The iPhone throttling #batterygate keeps Apple bleeding cash

The iPhone throttling #batterygate keeps Apple bleeding cash
The wheels of the court system turn slowly but surely towards justice, and the verdict that Apple has to pay $113 million in the so-called "batterygate" iPhone throttling 30-state lawsuit, is one example of justice being delivered better late than never. 

Back in 2016, Apple fixed the issue of random iPhone 6 restarts with the iOS 10.2.1 update, smoothing out the peak battery demands from an aging power pack by dispersing them over several quick cycles. Unfortunately, that also meant throttling the processor's power, and, even though the update resulted in 80% fewer iPhone 6 shutdowns, as per Apple's reports at the time, it also meant the iPhones performed slow as molasses.

The other issue was that Apple kept this power management system in the next iOS updates, too, without so much as a warning, and once the battery in the iPhone 7 aged enough, it would become a bit slower and less responsive, too, unless you cracked it open and changed the power bank with a brand new one. Tim Cook apologized, a throttling explanation and warning was issued, a class action lawsuit that resulted in $25 per claimant was filed, and the rest is history.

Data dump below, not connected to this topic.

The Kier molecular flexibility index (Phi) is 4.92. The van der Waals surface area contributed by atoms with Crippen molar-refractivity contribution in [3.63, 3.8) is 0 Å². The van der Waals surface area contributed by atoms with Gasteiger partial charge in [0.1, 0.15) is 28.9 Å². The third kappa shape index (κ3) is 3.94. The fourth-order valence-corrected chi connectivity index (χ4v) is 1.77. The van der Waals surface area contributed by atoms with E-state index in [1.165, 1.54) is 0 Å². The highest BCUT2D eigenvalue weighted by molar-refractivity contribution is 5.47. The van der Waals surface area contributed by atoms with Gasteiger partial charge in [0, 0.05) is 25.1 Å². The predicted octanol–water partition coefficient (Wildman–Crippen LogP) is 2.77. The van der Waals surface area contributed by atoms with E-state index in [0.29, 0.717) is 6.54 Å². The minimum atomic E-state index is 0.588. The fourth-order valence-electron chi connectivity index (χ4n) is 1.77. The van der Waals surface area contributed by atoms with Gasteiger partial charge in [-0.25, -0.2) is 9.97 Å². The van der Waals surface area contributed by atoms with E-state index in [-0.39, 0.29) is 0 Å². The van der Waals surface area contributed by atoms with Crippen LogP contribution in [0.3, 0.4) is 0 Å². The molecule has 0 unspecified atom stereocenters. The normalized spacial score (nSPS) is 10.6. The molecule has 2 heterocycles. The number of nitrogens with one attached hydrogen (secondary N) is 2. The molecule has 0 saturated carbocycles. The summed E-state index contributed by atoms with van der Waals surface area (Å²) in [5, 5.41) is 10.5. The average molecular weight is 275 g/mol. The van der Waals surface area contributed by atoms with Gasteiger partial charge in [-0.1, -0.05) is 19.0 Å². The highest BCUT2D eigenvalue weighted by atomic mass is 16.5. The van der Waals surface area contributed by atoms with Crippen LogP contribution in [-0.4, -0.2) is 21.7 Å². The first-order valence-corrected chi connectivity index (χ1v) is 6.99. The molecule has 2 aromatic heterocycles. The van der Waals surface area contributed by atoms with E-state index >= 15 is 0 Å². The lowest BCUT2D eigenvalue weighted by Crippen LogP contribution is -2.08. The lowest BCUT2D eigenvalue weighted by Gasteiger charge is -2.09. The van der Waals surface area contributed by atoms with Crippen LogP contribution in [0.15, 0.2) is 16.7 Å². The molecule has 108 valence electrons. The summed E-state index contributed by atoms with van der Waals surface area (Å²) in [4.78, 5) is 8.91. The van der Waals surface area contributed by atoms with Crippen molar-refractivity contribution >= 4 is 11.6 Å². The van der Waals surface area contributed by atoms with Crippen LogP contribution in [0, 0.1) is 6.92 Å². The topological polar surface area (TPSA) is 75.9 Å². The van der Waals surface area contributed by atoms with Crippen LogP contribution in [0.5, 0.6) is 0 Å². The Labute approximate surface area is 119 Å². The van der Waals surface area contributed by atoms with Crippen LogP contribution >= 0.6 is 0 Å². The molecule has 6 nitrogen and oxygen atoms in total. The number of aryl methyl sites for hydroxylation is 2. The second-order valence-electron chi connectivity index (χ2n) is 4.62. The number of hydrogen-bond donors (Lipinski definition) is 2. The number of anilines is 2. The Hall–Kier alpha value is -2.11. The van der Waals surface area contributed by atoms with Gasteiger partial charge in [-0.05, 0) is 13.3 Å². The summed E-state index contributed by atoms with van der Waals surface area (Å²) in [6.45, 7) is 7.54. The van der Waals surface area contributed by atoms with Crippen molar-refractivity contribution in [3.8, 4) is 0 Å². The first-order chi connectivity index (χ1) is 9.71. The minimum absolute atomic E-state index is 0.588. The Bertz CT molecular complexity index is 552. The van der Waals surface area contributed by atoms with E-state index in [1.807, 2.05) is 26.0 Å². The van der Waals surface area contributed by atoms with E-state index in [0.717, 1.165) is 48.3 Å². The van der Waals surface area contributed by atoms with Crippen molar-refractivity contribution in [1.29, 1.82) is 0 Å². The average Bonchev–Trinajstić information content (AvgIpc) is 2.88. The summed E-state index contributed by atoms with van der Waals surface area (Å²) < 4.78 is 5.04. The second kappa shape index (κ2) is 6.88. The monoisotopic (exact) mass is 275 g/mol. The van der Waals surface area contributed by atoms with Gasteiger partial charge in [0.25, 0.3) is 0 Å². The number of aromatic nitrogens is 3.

Yesterday, the combined lawsuits of more than 30 states bore fruit, and, pending the final court approval, Apple agreed to the following settlement without agreeing to the charges that it misled customers:

  • To pay $113 million to all states involved in the lawsuit, including California, Tennessee and Pennsylvania. 
  • To create a dedicated section on its website for battery-affecting updates that are to be made "clear and conspicuous" to its device buyers.

Arizona, for instance, will use its share of the Apple settlement money for the legal expenses and creating a consumer protection fund. According to the Arizona Attorney General Brnovich who issued a statement after the settlement verdict was posted on Wednesday:



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